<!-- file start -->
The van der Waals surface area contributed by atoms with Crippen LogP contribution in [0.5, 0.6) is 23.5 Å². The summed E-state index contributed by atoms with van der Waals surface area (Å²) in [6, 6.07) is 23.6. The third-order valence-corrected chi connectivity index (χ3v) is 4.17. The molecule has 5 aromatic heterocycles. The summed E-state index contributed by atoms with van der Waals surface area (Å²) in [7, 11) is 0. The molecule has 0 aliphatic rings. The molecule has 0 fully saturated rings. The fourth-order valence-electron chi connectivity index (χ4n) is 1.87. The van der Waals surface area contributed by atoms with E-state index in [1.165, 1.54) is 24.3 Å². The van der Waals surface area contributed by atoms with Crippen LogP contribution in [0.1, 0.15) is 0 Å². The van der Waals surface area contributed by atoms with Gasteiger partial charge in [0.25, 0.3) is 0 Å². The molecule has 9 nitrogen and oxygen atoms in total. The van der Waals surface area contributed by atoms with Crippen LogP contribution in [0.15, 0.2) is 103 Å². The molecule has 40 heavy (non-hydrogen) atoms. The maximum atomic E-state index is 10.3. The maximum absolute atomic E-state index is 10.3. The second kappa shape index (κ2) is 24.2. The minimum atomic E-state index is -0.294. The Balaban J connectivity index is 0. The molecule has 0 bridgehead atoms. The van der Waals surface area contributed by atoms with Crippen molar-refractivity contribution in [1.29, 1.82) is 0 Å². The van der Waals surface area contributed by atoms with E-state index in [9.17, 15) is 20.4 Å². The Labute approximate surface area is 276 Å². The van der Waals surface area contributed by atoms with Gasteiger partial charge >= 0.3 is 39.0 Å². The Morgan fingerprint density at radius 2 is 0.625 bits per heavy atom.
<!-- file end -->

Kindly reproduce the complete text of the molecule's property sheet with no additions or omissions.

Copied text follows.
The van der Waals surface area contributed by atoms with Crippen LogP contribution in [0.5, 0.6) is 23.5 Å². The summed E-state index contributed by atoms with van der Waals surface area (Å²) in [6, 6.07) is 23.6. The third-order valence-corrected chi connectivity index (χ3v) is 4.17. The molecule has 5 aromatic heterocycles. The summed E-state index contributed by atoms with van der Waals surface area (Å²) in [7, 11) is 0. The molecule has 0 aliphatic rings. The molecule has 0 fully saturated rings. The fourth-order valence-electron chi connectivity index (χ4n) is 1.87. The van der Waals surface area contributed by atoms with E-state index in [1.165, 1.54) is 24.3 Å². The van der Waals surface area contributed by atoms with Crippen LogP contribution in [0.1, 0.15) is 0 Å². The van der Waals surface area contributed by atoms with Gasteiger partial charge in [0.25, 0.3) is 0 Å². The molecule has 9 nitrogen and oxygen atoms in total. The van der Waals surface area contributed by atoms with Crippen LogP contribution in [0.15, 0.2) is 103 Å². The molecule has 40 heavy (non-hydrogen) atoms. The maximum atomic E-state index is 10.3. The maximum absolute atomic E-state index is 10.3. The second kappa shape index (κ2) is 24.2. The minimum atomic E-state index is -0.294. The Balaban J connectivity index is 0. The molecule has 0 bridgehead atoms. The van der Waals surface area contributed by atoms with Crippen molar-refractivity contribution in [1.29, 1.82) is 0 Å². The van der Waals surface area contributed by atoms with E-state index in [9.17, 15) is 20.4 Å². The Labute approximate surface area is 276 Å². The van der Waals surface area contributed by atoms with Gasteiger partial charge >= 0.3 is 39.0 Å². The Morgan fingerprint density at radius 2 is 0.625 bits per heavy atom.